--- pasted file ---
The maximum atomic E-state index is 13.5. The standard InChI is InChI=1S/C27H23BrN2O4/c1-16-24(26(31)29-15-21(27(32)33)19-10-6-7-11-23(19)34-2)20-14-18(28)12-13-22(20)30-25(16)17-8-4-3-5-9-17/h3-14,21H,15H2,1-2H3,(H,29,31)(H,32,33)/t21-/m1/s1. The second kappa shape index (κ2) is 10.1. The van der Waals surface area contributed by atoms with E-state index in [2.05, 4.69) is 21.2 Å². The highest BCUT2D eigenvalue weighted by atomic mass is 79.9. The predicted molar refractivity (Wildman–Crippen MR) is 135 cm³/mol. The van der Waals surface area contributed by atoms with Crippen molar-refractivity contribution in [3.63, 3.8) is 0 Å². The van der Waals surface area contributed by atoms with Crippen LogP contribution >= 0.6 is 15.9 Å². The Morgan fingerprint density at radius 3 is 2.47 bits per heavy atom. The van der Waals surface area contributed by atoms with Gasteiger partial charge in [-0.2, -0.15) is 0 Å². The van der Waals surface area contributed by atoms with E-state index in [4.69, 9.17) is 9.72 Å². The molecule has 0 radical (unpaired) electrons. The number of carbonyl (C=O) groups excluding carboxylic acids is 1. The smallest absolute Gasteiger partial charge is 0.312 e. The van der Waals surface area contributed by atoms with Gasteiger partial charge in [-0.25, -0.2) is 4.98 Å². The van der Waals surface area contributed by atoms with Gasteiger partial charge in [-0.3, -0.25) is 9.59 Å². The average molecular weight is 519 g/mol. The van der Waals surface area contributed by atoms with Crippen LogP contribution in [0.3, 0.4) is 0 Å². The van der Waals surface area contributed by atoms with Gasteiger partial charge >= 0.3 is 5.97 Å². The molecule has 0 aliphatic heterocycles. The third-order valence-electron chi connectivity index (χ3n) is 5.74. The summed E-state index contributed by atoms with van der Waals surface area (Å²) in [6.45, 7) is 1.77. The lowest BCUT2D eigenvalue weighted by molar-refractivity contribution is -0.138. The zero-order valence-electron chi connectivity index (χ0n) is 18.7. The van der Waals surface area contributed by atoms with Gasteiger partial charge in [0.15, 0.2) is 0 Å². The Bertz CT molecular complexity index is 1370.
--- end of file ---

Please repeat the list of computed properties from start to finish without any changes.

The maximum atomic E-state index is 13.5. The standard InChI is InChI=1S/C27H23BrN2O4/c1-16-24(26(31)29-15-21(27(32)33)19-10-6-7-11-23(19)34-2)20-14-18(28)12-13-22(20)30-25(16)17-8-4-3-5-9-17/h3-14,21H,15H2,1-2H3,(H,29,31)(H,32,33)/t21-/m1/s1. The second kappa shape index (κ2) is 10.1. The van der Waals surface area contributed by atoms with E-state index in [2.05, 4.69) is 21.2 Å². The highest BCUT2D eigenvalue weighted by atomic mass is 79.9. The predicted molar refractivity (Wildman–Crippen MR) is 135 cm³/mol. The van der Waals surface area contributed by atoms with Crippen molar-refractivity contribution in [3.63, 3.8) is 0 Å². The van der Waals surface area contributed by atoms with Crippen LogP contribution >= 0.6 is 15.9 Å². The Morgan fingerprint density at radius 3 is 2.47 bits per heavy atom. The van der Waals surface area contributed by atoms with Gasteiger partial charge in [-0.2, -0.15) is 0 Å². The van der Waals surface area contributed by atoms with E-state index in [4.69, 9.17) is 9.72 Å². The molecule has 0 radical (unpaired) electrons. The number of carbonyl (C=O) groups excluding carboxylic acids is 1. The smallest absolute Gasteiger partial charge is 0.312 e. The van der Waals surface area contributed by atoms with Gasteiger partial charge in [-0.25, -0.2) is 4.98 Å². The van der Waals surface area contributed by atoms with Gasteiger partial charge in [-0.3, -0.25) is 9.59 Å². The average molecular weight is 519 g/mol. The van der Waals surface area contributed by atoms with Crippen LogP contribution in [0.3, 0.4) is 0 Å². The van der Waals surface area contributed by atoms with Gasteiger partial charge >= 0.3 is 5.97 Å². The molecule has 0 aliphatic heterocycles. The third-order valence-electron chi connectivity index (χ3n) is 5.74. The summed E-state index contributed by atoms with van der Waals surface area (Å²) in [6.45, 7) is 1.77. The lowest BCUT2D eigenvalue weighted by molar-refractivity contribution is -0.138. The zero-order valence-electron chi connectivity index (χ0n) is 18.7. The van der Waals surface area contributed by atoms with Gasteiger partial charge in [0.15, 0.2) is 0 Å². The Bertz CT molecular complexity index is 1370.